U.S. Customs and Border Protection (CPB) announced Dec. 28 that it is moving to an all-electronic filing method for Form I-418 “Passenger List – Crew List.” I-418 is required of the “master or agent of every commercial vessel arriving in the United States(emphasis added). It’s a change of scale. The Form I-418 process also has a Coast Guard component, which tracks everyone entering and leaving US seaports.

The CPB change is an “interim final rule,” and the agency is seeking public comment — due Feb. 28 — on whether the change is a good idea. CPB writes that the electronic format will streamline vessel arrival and departure, eliminate redundant data submissions, simplify vessel inspections and automate record keeping. The CPB’s decision follows a pilot program that began in 2011.

Given the current challenges in US ports, is this a big deal? Yes. “Increasing the fluidity of the system is a huge deal,” commented a spokesperson for the American Association of Port Authorities (AAPA), “important for port officials and operators, as well as ship captains.” Cost, record keeping and speed are three immediate benefits.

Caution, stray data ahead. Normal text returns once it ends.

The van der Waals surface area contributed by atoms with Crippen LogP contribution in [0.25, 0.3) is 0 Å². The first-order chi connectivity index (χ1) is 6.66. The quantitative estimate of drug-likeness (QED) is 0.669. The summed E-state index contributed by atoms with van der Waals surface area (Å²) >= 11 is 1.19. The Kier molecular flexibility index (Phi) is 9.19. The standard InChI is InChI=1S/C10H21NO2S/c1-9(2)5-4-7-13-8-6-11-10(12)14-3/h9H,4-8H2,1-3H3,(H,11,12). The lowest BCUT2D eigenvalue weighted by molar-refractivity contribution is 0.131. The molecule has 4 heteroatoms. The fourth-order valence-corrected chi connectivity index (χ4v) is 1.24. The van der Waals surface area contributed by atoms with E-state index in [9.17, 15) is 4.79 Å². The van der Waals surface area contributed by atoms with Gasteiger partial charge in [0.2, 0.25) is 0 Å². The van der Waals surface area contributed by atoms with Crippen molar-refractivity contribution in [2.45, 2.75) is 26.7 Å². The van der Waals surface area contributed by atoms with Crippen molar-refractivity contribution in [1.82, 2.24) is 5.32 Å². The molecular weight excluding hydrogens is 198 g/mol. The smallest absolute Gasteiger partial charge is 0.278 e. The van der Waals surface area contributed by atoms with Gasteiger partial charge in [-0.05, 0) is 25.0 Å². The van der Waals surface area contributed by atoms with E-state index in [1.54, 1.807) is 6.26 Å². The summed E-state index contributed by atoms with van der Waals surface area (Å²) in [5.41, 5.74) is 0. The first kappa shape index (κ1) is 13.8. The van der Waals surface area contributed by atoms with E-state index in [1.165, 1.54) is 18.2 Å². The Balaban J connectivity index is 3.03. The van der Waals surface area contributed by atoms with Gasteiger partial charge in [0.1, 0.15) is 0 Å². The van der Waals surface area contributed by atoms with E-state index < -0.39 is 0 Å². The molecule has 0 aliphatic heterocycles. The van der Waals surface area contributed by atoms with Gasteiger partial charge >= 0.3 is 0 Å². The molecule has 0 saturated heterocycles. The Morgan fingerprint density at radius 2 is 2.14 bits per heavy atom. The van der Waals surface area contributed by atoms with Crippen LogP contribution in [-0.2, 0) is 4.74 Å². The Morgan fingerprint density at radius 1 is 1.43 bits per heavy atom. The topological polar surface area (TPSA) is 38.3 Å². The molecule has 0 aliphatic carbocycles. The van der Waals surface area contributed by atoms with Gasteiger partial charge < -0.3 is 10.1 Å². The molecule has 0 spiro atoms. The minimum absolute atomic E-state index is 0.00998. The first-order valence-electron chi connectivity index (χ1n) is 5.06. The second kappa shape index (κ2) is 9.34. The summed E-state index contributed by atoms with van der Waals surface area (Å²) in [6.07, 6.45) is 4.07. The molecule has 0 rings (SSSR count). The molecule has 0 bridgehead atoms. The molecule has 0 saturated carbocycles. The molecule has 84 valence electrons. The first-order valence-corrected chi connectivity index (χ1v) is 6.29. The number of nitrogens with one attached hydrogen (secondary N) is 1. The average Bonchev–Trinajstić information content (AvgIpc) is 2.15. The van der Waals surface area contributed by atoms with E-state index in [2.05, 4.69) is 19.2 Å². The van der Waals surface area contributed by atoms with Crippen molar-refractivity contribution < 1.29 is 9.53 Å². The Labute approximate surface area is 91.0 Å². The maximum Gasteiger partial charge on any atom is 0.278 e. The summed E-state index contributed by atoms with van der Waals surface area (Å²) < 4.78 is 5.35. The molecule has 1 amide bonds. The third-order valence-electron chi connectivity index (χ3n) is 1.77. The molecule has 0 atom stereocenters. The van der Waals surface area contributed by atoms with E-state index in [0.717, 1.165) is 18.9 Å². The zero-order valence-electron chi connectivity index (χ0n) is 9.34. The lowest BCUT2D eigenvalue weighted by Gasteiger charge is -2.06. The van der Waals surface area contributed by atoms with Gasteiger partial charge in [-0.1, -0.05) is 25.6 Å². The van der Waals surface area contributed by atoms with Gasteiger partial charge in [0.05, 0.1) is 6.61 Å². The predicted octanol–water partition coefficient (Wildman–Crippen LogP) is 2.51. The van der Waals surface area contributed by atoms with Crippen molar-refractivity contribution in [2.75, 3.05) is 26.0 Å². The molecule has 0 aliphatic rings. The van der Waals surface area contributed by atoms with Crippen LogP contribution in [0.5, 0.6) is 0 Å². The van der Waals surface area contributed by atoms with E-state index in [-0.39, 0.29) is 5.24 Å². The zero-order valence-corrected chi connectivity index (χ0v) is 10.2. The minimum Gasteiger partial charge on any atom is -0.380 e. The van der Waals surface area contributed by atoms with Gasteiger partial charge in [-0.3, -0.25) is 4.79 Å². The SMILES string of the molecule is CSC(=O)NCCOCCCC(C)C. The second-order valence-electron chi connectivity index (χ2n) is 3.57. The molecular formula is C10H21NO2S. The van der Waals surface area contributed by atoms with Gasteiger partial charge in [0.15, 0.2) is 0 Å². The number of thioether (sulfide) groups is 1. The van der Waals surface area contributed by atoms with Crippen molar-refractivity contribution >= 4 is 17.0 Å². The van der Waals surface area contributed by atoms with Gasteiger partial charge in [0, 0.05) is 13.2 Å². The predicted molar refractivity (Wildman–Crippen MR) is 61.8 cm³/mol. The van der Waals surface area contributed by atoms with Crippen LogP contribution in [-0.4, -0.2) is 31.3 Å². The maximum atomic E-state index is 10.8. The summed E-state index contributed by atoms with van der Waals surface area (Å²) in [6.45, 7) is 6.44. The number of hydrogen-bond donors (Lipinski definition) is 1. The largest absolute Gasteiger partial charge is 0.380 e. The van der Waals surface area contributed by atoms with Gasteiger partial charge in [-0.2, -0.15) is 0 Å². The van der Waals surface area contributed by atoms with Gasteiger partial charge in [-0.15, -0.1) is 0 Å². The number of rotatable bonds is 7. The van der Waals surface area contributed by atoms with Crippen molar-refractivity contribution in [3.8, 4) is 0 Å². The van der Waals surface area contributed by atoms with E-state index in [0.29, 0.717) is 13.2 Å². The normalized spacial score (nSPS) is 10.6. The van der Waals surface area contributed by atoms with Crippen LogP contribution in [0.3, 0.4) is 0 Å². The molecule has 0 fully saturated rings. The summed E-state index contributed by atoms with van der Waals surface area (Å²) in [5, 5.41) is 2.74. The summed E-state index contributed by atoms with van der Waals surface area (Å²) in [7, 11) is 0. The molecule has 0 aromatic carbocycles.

Ditto commented Jeanette Gioia, President of the NY/NJ Foreign Freight Forwarders and Brokers Association: “Any change from paper-based to electronic systems is significant. Gioia placed the move as part of CBP’s broader efforts to modernize multiple aspects of business enforcement, data sharing, increased visibility and accountability. The Association supports the I-418 change. Accurate and timely data, Gioia said, “has significant implications for duty amounts, quotas and tariff applicability.”

The AAPA said e-filing will help expedite ship operations in ports. They noted a problem related to the pandemic. Paper documentation sometimes required people to be physically present with others. E-filing can further reduce physical meetings and allow for stricter separation protocols. In conclusion, the AAPA wrote, “We applaud CBP’s decision, which we believe will improve the movement of goods.”